Problem Solving as a Matter of Survival

What is most important for schools to focus on? Well, it sounds rather dramatic, but giving kids lots of experience in problem solving, critical thinking, and creativity could actually save lives, or at least make them much more comfortable.

In the last month or two, Vermont and many other parts of the Northeast have been hit with two widespread storms. Many households were without electricity for more than a day--some even without electricity for a week. So, how do you deal with that? Do you have flush toilets that no longer flush? A tap that no longer delivers water? A radiator that no longer throws heat and a fridge that lets the lettuce rot? Can you drive to your workplace or get the kids to school? Or are there trees and powerlines down, roads washed away?
If your regular lifestyle is interrupted, what do you do? Especially if the power and Internet are down and you can't Google your way to "how to" survive!

Since moving further from a sustainable and independent lifestyle, our culture on the whole has lost a lot of practical knowledge as it applies to living well without electricity. We have become specialized in our knowledge and abilities--maybe I know how to teach but do not how to change the oil or air filter in my car. Maybe my neighbor knows programming but can't understand basic kitchen chemistry well enough to bake a loaf of bread. Most of us have become accustomed to paying someone else to do specific, discrete tasks for us. But that is not possible in a situation where travel and power are limited.

One exercise you can give your class is to go without electricity in their homes for an hour and see what it's like. Were there activities they tried to do out of habit? Another is to ask what kind of food could they prepare without power? This might be a great segue into solar cookers or looking at different fuels. It can definitely prompt a conversation of "What do we use electricity for?"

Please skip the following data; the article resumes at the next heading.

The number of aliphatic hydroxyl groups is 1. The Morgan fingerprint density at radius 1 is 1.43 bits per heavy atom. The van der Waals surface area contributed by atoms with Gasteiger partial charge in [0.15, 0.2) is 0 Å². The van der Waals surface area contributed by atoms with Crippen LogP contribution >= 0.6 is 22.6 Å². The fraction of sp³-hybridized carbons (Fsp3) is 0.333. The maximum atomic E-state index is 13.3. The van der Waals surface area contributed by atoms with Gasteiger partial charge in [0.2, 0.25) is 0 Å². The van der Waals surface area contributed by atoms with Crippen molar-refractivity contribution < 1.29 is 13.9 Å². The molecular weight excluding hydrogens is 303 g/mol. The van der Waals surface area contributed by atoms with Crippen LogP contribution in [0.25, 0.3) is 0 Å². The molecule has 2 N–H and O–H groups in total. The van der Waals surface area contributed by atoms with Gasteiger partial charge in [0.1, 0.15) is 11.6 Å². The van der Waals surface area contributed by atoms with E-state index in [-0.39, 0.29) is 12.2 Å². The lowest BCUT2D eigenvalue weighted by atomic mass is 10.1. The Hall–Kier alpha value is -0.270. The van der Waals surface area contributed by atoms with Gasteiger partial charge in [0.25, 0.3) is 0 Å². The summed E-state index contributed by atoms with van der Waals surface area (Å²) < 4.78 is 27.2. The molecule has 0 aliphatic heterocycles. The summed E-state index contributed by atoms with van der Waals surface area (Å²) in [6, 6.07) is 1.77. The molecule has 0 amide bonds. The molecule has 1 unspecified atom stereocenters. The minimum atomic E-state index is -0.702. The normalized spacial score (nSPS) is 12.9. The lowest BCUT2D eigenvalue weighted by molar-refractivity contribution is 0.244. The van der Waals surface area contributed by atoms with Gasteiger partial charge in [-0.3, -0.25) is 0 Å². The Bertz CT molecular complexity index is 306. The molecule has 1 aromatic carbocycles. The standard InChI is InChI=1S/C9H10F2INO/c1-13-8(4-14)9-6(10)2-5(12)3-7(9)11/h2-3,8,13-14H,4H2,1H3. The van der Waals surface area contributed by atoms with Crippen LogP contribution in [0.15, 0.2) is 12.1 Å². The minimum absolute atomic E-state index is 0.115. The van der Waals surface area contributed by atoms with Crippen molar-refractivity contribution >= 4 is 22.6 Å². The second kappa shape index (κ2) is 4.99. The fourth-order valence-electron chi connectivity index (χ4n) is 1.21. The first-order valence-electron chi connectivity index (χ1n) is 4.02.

Another exercise might be looking at the waterways, roads, and bridges in the area and mapping alternative routes, should one way be closed or washed out. There are many challenges that are fun and provocative available on the Internet or in books which emphasize problem-solving in a group situation.

Exercises such as these stimulate the brain into thinking outside the box... If one way is shut down or not possible, what other way can we try? If we don't have a certain ingredient, material, or tool, what can we substitute? This kind of thinking is also, unfortunately, not the kind of thing that is easily tested for. Or rather, it doesn't seem to be the sort of thing that is tested at this point. And with such great pressure on teachers, it can be hard to work challenges into an already tightly packed curriculum.

But when we teach students how to do things differently--how to make do or invent or improvise--we give them the skills necessary in times of challenge. These skills and habits of mind are just the kind of resourcefulness that can make a huge difference in the face of arduous times. These are the skills that allow someone to know where to go to find answers, and just as importantly, what questions to ask.

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